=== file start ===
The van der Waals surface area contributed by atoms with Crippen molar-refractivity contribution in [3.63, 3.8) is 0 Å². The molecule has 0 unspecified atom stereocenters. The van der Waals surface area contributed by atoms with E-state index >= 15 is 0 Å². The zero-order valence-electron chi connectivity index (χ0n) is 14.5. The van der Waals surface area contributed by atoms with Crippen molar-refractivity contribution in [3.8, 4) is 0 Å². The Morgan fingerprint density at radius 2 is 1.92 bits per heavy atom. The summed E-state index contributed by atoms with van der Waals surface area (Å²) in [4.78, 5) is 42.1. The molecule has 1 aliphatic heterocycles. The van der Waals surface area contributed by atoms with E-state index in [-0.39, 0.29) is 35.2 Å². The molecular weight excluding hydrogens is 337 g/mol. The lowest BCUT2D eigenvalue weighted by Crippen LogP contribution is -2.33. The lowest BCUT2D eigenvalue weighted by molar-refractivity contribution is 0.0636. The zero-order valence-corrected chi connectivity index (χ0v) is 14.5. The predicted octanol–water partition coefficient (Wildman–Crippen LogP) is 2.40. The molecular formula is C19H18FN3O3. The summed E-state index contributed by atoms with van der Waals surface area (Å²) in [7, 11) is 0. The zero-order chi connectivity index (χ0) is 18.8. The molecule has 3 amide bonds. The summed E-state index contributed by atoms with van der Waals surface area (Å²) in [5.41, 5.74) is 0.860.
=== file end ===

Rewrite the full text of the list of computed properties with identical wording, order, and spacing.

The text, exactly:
The van der Waals surface area contributed by atoms with Crippen molar-refractivity contribution in [3.63, 3.8) is 0 Å². The molecule has 0 unspecified atom stereocenters. The van der Waals surface area contributed by atoms with E-state index >= 15 is 0 Å². The zero-order valence-electron chi connectivity index (χ0n) is 14.5. The van der Waals surface area contributed by atoms with Crippen molar-refractivity contribution in [3.8, 4) is 0 Å². The Morgan fingerprint density at radius 2 is 1.92 bits per heavy atom. The summed E-state index contributed by atoms with van der Waals surface area (Å²) in [4.78, 5) is 42.1. The molecule has 1 aliphatic heterocycles. The van der Waals surface area contributed by atoms with E-state index in [-0.39, 0.29) is 35.2 Å². The molecular weight excluding hydrogens is 337 g/mol. The lowest BCUT2D eigenvalue weighted by Crippen LogP contribution is -2.33. The lowest BCUT2D eigenvalue weighted by molar-refractivity contribution is 0.0636. The zero-order valence-corrected chi connectivity index (χ0v) is 14.5. The predicted octanol–water partition coefficient (Wildman–Crippen LogP) is 2.40. The molecular formula is C19H18FN3O3. The summed E-state index contributed by atoms with van der Waals surface area (Å²) in [7, 11) is 0. The zero-order chi connectivity index (χ0) is 18.8. The molecule has 3 amide bonds. The summed E-state index contributed by atoms with van der Waals surface area (Å²) in [5.41, 5.74) is 0.860.